FAQS 2017-05-30T06:20:50+00:00

Learn more about the NeuroCare Network and the issues affecting people living with progressive neurological and neuromuscular disease in Queensland.

What is progressive neurological and neuromuscular disease (PND)?

Progressive neurological and neuromuscular disease is a broad term that refers to a range of diseases that result in a progressive deterioration in body function and are likely to affect a person for life. This includes Alzheimer’s and dementia, epilepsy, Huntington’s, motor neurone (MND), multiple sclerosis (MS), muscular dystrophy (MD) and Parkinson’s among others. While the disease causes are different, a person diagnosed with one of these diseases is likely to experience common challenges and will need similar access to referral and health care services and family support at some point. These common needs are the focus of the NeuroCare Network.

What does the NeuroCare Network do?

The NeuroCare Network works together to explore ways to secure better outcomes for people living with progressive neurological and neuromuscular disease. For example, seven of the partners are currently working on a pilot project in Townsville called Spark NeuroCare. This will test how we can deliver coordinated care services for people living with progressive neurological and neuromuscular disease in Townsville – while addressing the significant unmet need for services in this area. We’ll use what we learn in Townsville to demonstrate how the concept could be rolled out to the rest of Queensland.

Where do you get funding from?

The NeuroCare Network partners have contributed funding to establish the network and explore some of the priority projects. To date, projects have been funded by contributions from participating alliance partners. In addition, the Queensland state Government (Queensland Health) has contributed one-off funds towards the pilot project in Townsville called Spark NeuroCare. However, additional funding and philanthropic support is required to meet the costs of other pilot projects and feasibility studies to obtain the ‘proof of concept’ that we need to deliver better shared outcomes for adults and children living with progressive neurological and neuromuscular disease.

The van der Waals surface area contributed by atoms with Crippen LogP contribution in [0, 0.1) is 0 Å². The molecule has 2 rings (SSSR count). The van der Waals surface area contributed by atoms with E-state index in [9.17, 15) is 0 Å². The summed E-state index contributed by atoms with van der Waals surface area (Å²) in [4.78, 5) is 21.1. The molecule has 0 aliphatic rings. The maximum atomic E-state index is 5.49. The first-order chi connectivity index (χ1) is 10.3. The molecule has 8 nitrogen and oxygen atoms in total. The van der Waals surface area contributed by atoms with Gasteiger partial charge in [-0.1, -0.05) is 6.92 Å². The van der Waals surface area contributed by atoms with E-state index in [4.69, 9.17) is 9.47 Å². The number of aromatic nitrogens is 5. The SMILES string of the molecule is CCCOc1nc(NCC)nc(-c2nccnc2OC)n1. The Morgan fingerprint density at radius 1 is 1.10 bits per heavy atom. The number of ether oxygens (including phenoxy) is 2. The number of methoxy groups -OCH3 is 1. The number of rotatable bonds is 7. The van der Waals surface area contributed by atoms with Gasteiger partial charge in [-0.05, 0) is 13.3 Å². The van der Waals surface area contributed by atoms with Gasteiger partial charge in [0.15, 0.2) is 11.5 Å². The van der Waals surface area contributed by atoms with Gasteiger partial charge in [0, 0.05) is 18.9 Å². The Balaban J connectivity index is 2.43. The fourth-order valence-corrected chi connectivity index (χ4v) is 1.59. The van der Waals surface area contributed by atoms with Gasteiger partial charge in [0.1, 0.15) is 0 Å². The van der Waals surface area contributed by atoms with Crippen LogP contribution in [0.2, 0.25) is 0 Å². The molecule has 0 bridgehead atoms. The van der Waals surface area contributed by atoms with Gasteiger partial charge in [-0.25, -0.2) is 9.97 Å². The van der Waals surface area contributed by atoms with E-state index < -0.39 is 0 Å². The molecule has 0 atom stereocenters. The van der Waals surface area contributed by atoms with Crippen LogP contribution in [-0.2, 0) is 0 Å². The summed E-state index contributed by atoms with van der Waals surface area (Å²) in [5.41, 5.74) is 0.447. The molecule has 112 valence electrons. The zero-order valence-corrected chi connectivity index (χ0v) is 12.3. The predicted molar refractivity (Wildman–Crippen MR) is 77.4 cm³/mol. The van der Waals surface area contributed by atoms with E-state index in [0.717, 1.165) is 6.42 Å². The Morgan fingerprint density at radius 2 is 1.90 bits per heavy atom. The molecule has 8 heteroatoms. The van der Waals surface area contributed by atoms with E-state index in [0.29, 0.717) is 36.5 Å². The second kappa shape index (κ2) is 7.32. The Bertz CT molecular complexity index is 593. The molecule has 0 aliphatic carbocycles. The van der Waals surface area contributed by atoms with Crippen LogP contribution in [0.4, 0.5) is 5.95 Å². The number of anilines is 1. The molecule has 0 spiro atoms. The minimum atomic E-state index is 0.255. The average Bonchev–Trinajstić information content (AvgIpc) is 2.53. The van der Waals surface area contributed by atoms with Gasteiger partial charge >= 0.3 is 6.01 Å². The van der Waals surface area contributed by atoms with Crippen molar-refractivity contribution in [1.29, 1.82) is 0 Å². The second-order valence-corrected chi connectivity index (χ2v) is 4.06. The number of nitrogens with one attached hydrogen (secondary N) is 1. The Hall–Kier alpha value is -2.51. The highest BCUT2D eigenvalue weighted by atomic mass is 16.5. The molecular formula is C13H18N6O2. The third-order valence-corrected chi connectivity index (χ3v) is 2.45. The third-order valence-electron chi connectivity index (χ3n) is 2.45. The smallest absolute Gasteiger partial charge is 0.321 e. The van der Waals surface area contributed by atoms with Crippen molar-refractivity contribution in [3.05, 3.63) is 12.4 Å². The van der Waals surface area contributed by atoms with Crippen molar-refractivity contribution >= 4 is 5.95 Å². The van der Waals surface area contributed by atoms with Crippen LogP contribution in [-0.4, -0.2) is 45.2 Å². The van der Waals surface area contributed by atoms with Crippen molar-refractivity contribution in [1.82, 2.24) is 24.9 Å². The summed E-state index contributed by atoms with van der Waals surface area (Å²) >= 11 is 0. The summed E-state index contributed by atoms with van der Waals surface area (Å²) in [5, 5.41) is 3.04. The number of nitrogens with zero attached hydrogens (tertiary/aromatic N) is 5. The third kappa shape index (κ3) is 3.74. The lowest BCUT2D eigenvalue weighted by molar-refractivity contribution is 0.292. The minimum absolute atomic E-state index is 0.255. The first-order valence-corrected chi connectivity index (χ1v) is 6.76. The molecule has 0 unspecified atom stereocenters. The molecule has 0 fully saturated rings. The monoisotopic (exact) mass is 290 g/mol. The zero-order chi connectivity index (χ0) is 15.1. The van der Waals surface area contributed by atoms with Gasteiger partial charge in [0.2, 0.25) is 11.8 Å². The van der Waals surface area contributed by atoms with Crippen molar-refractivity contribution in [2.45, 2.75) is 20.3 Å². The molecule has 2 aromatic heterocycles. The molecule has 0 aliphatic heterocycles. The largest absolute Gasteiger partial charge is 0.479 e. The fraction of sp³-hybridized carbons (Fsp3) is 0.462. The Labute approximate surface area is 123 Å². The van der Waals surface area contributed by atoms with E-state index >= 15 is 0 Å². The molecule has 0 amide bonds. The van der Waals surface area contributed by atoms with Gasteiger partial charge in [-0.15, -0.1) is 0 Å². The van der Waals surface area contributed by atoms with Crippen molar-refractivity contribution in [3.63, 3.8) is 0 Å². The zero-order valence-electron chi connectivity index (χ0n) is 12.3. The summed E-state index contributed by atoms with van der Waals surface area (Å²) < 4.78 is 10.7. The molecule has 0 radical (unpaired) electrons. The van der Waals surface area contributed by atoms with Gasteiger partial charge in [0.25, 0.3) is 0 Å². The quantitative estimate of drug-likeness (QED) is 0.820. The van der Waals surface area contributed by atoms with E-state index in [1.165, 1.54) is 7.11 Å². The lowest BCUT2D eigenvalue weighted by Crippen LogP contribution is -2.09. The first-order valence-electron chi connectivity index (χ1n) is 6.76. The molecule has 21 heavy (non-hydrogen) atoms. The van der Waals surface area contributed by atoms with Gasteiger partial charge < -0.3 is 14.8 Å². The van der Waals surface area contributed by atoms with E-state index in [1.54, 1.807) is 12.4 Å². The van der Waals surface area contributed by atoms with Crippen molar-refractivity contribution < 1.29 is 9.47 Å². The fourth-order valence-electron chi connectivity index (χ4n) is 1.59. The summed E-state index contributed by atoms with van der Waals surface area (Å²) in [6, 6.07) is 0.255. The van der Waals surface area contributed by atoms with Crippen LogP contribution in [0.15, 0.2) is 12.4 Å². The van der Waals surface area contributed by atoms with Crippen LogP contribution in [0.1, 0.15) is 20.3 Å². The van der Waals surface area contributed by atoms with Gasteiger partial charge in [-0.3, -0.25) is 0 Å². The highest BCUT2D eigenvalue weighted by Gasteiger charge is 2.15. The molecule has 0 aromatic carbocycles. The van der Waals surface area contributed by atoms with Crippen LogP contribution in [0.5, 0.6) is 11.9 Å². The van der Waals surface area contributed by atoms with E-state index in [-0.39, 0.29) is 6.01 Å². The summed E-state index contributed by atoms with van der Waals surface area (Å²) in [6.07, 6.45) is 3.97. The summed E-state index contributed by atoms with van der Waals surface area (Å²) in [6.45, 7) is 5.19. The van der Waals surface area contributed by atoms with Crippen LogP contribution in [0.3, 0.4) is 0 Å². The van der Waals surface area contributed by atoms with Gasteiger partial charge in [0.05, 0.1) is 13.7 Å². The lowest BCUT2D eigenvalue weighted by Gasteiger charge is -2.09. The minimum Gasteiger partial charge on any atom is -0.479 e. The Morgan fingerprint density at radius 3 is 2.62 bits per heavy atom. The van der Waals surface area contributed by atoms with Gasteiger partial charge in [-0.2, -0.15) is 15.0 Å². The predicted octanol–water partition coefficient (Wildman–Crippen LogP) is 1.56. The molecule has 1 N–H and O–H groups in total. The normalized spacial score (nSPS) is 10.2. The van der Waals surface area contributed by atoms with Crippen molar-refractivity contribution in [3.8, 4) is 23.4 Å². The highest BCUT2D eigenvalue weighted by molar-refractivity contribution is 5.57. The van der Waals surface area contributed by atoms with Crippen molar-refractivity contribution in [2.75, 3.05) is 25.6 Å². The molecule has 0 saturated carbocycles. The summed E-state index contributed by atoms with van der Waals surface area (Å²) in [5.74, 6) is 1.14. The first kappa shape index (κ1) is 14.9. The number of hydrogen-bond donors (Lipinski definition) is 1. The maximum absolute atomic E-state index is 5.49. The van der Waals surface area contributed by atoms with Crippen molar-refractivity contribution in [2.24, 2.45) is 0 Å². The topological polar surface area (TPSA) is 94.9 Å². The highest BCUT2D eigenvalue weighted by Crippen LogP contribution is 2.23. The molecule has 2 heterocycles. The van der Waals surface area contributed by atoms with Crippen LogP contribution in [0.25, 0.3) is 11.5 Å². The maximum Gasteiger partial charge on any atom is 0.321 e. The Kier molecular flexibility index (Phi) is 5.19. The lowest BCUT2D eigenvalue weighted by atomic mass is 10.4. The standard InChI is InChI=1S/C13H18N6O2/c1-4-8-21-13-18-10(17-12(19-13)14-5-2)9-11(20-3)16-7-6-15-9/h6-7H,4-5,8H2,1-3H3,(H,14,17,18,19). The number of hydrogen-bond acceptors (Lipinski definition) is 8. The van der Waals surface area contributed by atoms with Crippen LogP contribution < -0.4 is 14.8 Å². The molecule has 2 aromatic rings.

Why do you need a NeuroCare Network?

Despite our commitment, a significant proportion of the 190,845 people our partner organisations represent in Queensland are still unable to access the necessary information, support and care they need to manage their lives. The level of cooperation and collaboration between providers of care in health, community and disability sector is poor. Collectively, our partner organisations have significant experience (more than 223 years combined in fact), expertise, human and materials resources and key efficiencies could be obtained by working better together – both strategically and operationally.

Will the NeuroCare Network replace the need for separate organisations?

No. The aim is to deliver more coordinated solutions of care while maintaining the unique specialist and background knowledge of each representative organisation. Our strength comes from being a vibrant network of individual organisations working together to overcome the common challenges of our customers.

How did the NeuroCare Network form?

The NeuroCare Network was founded in June 2013 by Lincoln Hopper, CEO of MS Queensland. Since then, Lincoln has led the CEOs of the ten other involved not-for-profit organisations to find ways of working more effectively and efficiently together to better serve people across Queensland. In 2014 Westpac Bank acknowledged the significant effort to start-up the NeuroCare Network through a national ‘Partnerships for Purpose’ Community Leaders Award. Today, the NeuroCare Network continues to work on common developments influencing each organisation including funding, policy, legislation, service delivery and care models and national developments including the National Disability Insurance Scheme (NDIS). Collectively they engage all levels of government on issues of common interest and concern. This is particularly important as the not-for-profit sector experiences significant change with the introduction of the NDIS in Queensland from July 2016.